GEORGE FRIEDMAN, chairman of Stratfor Forecasting, Inc., is not everybody's cuppa tea. It's not because he's not good at what he, Robert Kaplan, and other Stratfor analysts do, which is global intelligence. They're fabulous. It's because old-fashioned balance-of-power geopolitical analysis is out of fashion. Moralists right and left agree that realpolitik is too darned amoral, too Kissingerian, to deserve respect. And, in a way, they're right. All Stratfor-style analysts have going for them, compared to the alternatives -- neoconservatists, neoisolationists, pacifists, and all the others -- is that the Stratfordians are more often right than wrong. The others can't make that claim.
. . . BARACK HUSSEIN OBAMA, his policies and politics, progressivism, hard liberalism, Occupysters, faculty lounges far and wide, community organizers, Hollywood millionaires, obligatory white guilt, collegiate sophomores, fundamental transformers, and all manner of idiots, idiocy, and plain old meanness. It also repudiated . . .
LIVING WATER INTERNATIONAL is a Houston-area Christian charity that drills deep water wells in Africa and elsewhere.
You and I take clean and readily available for granted. Yet millions are condemned to risk cholera and dysentery daily by drinking water from shallow and easily conteaminated hand-dug wells. Today would be a good day . . .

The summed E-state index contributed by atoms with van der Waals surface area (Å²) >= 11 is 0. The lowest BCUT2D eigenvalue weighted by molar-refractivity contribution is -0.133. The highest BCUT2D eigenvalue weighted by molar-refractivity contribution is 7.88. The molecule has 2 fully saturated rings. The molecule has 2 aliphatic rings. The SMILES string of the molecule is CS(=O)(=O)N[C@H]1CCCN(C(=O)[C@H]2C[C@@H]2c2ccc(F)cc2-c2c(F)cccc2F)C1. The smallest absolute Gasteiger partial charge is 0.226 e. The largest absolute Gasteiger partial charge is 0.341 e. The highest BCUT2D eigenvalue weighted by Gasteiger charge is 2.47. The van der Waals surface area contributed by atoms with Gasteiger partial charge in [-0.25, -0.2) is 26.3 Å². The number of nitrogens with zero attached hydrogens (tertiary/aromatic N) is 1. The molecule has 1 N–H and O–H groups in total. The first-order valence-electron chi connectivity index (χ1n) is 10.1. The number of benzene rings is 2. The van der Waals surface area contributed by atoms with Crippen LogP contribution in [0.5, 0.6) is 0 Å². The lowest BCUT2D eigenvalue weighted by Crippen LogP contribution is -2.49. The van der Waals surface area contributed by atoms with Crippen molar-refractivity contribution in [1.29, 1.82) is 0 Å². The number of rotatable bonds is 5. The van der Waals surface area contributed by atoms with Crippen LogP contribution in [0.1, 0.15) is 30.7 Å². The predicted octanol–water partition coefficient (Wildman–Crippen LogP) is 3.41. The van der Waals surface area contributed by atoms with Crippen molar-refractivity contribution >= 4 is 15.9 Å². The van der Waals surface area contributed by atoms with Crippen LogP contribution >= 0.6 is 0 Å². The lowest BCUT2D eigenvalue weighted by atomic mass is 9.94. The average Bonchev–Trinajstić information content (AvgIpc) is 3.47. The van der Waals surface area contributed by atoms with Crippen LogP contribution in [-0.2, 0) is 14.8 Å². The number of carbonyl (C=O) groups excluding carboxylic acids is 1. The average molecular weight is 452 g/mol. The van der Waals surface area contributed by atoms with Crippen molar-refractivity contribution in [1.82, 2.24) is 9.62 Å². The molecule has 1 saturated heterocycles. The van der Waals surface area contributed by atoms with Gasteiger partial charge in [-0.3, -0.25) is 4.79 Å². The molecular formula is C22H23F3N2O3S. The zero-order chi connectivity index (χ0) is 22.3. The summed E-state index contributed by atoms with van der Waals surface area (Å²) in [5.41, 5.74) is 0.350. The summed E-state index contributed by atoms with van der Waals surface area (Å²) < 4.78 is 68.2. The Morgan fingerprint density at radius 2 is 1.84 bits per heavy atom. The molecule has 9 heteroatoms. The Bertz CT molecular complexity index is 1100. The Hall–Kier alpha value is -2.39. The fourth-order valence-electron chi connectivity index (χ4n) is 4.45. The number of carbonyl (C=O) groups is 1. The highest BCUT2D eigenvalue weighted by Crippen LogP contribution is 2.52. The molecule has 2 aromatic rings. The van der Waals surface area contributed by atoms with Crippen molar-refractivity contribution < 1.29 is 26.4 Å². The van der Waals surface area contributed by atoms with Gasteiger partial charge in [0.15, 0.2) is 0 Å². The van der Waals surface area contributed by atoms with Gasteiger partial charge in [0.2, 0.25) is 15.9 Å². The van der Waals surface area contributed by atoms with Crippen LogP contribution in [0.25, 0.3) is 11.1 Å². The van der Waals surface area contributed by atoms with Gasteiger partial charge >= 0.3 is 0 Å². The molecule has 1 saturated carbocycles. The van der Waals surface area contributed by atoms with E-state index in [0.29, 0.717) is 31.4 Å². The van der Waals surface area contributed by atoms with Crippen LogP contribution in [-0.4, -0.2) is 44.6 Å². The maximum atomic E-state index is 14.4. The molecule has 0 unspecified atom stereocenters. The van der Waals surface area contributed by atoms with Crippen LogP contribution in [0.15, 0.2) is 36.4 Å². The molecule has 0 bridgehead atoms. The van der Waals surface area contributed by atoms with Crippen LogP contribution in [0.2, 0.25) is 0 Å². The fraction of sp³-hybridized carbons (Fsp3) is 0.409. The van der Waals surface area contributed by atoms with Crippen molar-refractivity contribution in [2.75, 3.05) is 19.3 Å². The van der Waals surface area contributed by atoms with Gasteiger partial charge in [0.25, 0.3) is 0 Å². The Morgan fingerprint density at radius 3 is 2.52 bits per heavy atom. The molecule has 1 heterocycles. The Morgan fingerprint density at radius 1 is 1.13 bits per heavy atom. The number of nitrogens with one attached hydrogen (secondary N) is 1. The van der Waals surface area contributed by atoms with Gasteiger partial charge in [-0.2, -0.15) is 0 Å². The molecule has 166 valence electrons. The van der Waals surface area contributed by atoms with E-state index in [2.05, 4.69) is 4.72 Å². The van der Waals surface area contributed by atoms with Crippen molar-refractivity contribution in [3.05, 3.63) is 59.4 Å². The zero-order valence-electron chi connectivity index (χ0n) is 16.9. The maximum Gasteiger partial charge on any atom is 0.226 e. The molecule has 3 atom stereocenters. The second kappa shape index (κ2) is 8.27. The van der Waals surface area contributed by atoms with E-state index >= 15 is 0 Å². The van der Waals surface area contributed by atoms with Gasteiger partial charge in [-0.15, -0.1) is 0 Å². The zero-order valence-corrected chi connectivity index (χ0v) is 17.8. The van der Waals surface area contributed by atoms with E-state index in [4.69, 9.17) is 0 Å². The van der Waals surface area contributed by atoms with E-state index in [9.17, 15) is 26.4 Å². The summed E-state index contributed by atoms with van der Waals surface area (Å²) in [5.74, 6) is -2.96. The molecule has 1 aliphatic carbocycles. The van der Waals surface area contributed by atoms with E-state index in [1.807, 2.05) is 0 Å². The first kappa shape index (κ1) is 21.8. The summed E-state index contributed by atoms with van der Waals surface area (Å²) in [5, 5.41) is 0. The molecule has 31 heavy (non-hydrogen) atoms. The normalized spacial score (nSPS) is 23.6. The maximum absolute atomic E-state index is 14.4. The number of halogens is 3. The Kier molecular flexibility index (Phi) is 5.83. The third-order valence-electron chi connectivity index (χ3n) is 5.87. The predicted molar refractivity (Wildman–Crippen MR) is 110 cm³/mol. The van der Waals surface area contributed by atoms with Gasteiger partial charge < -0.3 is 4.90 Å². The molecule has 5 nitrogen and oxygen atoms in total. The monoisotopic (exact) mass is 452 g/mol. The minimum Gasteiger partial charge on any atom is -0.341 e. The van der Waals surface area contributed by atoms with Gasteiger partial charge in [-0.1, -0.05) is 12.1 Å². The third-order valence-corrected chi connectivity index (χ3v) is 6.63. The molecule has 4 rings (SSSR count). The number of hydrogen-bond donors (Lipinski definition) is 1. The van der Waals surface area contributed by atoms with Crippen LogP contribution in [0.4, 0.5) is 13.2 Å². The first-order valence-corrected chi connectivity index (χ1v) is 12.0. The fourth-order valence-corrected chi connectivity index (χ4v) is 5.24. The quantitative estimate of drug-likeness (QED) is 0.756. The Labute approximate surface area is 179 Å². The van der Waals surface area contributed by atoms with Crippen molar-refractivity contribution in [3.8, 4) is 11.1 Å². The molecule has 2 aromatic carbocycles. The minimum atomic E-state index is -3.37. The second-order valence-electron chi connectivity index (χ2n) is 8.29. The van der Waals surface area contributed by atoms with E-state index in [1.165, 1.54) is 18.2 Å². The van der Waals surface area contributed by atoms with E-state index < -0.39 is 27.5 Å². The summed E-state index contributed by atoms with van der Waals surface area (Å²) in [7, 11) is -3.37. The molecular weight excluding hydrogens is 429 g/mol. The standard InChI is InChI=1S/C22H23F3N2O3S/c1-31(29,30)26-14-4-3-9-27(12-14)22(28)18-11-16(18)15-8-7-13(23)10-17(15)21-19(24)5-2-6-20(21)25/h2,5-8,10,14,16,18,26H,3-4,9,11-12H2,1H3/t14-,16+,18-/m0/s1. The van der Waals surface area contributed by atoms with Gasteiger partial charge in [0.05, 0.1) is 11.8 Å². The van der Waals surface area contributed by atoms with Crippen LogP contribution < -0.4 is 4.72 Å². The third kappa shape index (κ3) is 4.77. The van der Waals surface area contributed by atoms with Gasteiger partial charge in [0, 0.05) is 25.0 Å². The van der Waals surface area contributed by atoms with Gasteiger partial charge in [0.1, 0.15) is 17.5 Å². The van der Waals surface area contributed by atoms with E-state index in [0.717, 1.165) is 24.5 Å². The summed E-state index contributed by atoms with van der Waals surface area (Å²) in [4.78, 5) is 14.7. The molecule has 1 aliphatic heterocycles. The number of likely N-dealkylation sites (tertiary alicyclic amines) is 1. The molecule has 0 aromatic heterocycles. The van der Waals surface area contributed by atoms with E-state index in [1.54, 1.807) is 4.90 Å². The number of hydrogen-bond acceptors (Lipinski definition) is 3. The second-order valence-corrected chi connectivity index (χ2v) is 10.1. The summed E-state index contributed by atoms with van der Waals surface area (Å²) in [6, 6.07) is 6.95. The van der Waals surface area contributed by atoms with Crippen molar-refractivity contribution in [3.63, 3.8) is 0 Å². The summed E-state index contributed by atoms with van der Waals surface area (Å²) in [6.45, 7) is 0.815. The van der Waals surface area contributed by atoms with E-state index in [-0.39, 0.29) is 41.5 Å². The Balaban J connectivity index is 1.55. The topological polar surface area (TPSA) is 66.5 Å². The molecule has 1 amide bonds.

The dust has settled. The decision is in. The GOP gained seven seats in the Senate for sure, eight when the sore loser in Alaska either gives up or is loses whatever fight he decides to mount, and a likely ninth when Louisiana holds its December 6 primary.
Hallelujah! Repudiation city!
Seven seats gives the GOP a 52-48 advantage, exactly what Real Clear Politics "Senate No Toss Ups" suggested. The pickups so far: Arkansas (Cotton), Colorado (Gardner), Iowa (Ernst), Montana (Daines), North Carolina (Tillis), South Dakota (Rounds), and West Virginia (Capito).
Alaska (Sullivan) is poised to fall to Republicans and, I suspect, Louisiana (Cassidy) after the December 6 primary. That will make nine, well ahead of the RCP quasi-projection. Then what happens to vulnerable Democrats like Joe Manchin of West Virginia? Will we see any party switches?
Here are the numbers for key states, based on vote totals early this afternoon.
. . . the election, but Real Clear Politics still sees the Senate race at 52-48 on the screen for "Senate No Toss Ups."
By the way, a good screen companion while you watch the results tonight is this page, "Election 2014," also from RCP.
Here's who had momentum in the last few days of the campaign, measured from the numbers last Friday. It was mostly Republicans, but not enough to move any race out of the toss-up or leaning categories.
MAYOR PARKER has pulled down her nasty subpoenas of pastors she deems guilty of thought crimes, but not before the abusive legal papers had done their job. The mayor's real purposes were to bully political adversaries by running up the preachers' legal bill and to distract the public from the real issues in the lawsuit.
I'm guessing that she was surprised by the political blowback from her attack on freedom of religion, assembly, and speech.
And I'm also guessing that sometime earlier this week some first-year associate at the city's go-to liberal/progessive law firm, Susman Godfrey, finally circulated his memorandum on how many milliseconds the subpoena would hold up in court once a decent judge had a go at it.